Third, that no person may, directly or indirectly, do any of the actions described below with respect to an item that is subject to the Regulations that has been, will be, or is intended to be exported or reexported from the United States:

A. Export or reexport to or on behalf of a Denied Person any item subject to the Regulations;

B. Take any action that facilitates the acquisition or attempted acquisition by a Denied Person of the ownership, possession, or control of any item subject to the Regulations that has been or will be exported from the United States, including financing or other support activities related to a transaction whereby a Denied Person acquires or attempts to acquire such ownership, possession or control;

C. Take any action to acquire from or to facilitate the acquisition or attempted acquisition from a Denied Person of any item subject to the Regulations that has been exported from the United States;

D. Obtain from a Denied Person in the United States any item subject to the Regulations with knowledge or reason to know that the item will be, or is intended to be, exported from the United States; or

E. Engage in any transaction to service any item subject to the Regulations that has been or will be exported from the United States and that is owned, possessed or controlled by a Denied Person, or service any item, of whatever origin, that is owned, possessed or controlled by a Denied Person if such service involves the use of any item subject to the Regulations that has been or will be exported from the United States. For purposes of this paragraph, servicing means installation, maintenance, repair, modification or testing.

Fourth, that, after notice and opportunity for comment as provided in Section 766.23 of the Regulations, any person, firm, corporation, or business organization related to ASI by affiliation, ownership, control, or position of responsibility in the conduct of trade or related services may also be made subject to the provisions of the Order.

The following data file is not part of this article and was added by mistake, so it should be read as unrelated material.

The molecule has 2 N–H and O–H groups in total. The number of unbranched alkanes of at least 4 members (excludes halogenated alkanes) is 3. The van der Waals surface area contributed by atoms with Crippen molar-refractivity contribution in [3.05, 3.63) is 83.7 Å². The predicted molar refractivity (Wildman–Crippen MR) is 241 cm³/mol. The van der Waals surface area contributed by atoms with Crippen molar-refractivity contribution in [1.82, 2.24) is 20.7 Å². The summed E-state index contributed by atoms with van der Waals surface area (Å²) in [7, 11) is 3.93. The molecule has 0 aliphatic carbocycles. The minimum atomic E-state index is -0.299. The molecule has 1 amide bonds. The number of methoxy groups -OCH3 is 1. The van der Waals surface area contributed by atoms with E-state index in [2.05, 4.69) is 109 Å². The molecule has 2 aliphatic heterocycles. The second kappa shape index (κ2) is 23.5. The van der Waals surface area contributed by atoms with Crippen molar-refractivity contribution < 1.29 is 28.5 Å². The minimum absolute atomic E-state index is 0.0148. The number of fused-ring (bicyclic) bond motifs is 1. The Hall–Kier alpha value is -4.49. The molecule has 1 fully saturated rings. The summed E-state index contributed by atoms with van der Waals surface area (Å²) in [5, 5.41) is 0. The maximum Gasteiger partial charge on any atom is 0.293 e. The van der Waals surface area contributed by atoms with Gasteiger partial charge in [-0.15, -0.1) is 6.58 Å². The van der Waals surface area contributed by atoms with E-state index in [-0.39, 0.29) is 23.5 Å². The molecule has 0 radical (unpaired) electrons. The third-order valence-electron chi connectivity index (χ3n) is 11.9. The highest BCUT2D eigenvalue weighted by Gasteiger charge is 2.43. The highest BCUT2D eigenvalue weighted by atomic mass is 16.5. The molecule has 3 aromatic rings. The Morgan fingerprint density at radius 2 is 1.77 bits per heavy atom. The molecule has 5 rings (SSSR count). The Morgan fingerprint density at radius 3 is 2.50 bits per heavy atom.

Fifth, that this Order does not prohibit any export, reexport, or other transaction subject to the EAR where the only items involved that are subject to the EAR are the foreign-produced direct product of U.S.-origin technology.

Sixth, that the Proposed Charging Letter, the Settlement Agreement, and this Order shall be made available to the public.Start Printed Page 11115

Seventh, that this Order shall be served on the Denied Person and shall be published in the Federal Register.

This Order, which constitutes the final BIS action in this matter, is effective immediately.

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Issued this 2nd day of March 2010.

David W. Mills,

Assistant Secretary of Commerce for Export Enforcement.

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Footnotes

1.  The violation alleged by BIS occurred between 2005 and 2007. The governing provisions of the EAR are found in the 2005-2007 versions of the Code of Federal Regulations (15 CFR Parts 730-774 (2005-2007)). The 2009 version of the EAR establishes the procedures that apply to the BIS administrative proceeding.

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2.  Since August 21, 2001, the EAA has been in lapse and the President, through Executive Order 13222 of August 17, 2001 (3 CFR, 2001 Comp. 783 (2002)), as extended most recently by the Notice of August 13, 2009 (74 FR 41325 (August 14, 2009)), has continued the EAR in effect under the International Emergency Economic Powers Act (50 U.S.C. 1701, et seq.) (“IEEPA”).

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3.  The items were classified as Export Control Classification Numbers (“ECCN”) 9A991, 1C008.A.3, 5A991. Additionally, some of the aircraft parts were designated EAR99, which is a designation for items subject to the Regulations but not listed on the Commerce Control List. (2005-2007).

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4.  The Settlement Agreement also resolves allegations by the U.S. Department of Treasury, Office of Foreign Assets Control (“OFAC”), which is also a party to the Settlement Agreement, of apparent violations of the Iranian Transactions Regulations, 31 CFR part 560 (“ITR” or the “OFAC Regulations”). ASI's apparent violations of the OFAC Regulations are contained in an OFAC Prepenalty Notice that was issued by OFAC on or about September 24, 2009, identified as FAC Number IA-365318.

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5.  This Order signifies my approval of the Settlement Agreement based on the violations alleged in the Proposed Charging Letter, and not the OFAC Prepenalty Notice referenced in note 4, supra.

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[FR Doc. 2010-5107 Filed 3-9-10; 8:45 am]

BILLING CODE 3510-DT-P